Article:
Graphene is (mostly) the molecule, and it's a huge molecule (of variable size, but huge.)

The carbon ink is made of graphene.

So the estimate is probably off by many orders of magnitude, and I want my money back!

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Re: What-If 106: "Ink Molecules"

Postby stianhat » Sun Jul 27, 2014 9:46 am UTC

Wolfkeeper wrote:There's only one problem with this what if.

C isn't a molecule.

Graphene is (mostly) the molecule, and it's a huge molecule (of variable size, but huge.)

The carbon ink is made of graphene.


The carbon in this ink is certainly what is called "carbon black" or "lamp black" in the litographic world. It is not graphene, it is simply amorphous carbon, carbon without any organized and repeating crystal structure. While on topic, graphene, graphite, diamond, wurtzite, etc are all structures, not molecules. Sometimes the repeating unit is the same unit, some times the repeating unit is a molecule. It never makes sense to call it a huge molecule in any case. It is an ordered assembly, where the ordering is of far greater importance (usually) than the number of atoms.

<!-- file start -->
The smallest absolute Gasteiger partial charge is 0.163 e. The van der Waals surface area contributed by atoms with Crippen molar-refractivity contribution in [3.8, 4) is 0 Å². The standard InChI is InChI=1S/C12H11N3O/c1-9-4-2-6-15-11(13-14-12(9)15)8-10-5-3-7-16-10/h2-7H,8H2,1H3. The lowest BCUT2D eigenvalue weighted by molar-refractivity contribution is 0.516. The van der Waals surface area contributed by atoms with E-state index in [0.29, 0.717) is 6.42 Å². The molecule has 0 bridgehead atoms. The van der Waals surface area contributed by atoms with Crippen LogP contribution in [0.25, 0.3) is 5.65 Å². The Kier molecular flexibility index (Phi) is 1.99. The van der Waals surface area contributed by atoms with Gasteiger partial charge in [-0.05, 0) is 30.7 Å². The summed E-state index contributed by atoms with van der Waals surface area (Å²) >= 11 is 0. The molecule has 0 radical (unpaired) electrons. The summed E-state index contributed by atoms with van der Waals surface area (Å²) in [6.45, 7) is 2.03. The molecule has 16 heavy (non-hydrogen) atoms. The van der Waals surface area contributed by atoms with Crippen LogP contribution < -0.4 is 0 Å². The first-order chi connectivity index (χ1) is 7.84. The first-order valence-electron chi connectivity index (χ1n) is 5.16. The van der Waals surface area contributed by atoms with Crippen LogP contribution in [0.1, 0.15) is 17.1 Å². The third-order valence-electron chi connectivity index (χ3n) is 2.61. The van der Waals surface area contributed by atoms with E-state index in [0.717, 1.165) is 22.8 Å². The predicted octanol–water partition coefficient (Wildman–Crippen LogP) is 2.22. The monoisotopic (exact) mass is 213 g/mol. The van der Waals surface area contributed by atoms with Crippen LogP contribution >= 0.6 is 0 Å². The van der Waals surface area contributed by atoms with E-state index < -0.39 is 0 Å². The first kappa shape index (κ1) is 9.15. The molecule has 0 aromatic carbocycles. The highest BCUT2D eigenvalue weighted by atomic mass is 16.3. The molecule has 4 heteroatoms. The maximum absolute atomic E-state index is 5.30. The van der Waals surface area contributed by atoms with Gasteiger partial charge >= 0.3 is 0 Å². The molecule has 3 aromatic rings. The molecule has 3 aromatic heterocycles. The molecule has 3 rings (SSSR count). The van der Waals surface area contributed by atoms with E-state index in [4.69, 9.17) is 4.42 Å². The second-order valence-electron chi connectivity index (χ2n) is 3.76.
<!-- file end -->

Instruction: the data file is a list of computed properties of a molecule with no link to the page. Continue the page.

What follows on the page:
On topic again: The repeating unit in amorphus carbon is C and that means it is acceptable to ask how many atoms of C instead of how many molecules of ink-substance

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Re: What-If 106: "Ink Molecules"

Postby Wolfkeeper » Sun Jul 27, 2014 2:56 pm UTC

stianhat wrote:
Wolfkeeper wrote:There's only one problem with this what if.

C isn't a molecule.

Graphene is (mostly) the molecule, and it's a huge molecule (of variable size, but huge.)

The carbon ink is made of graphene.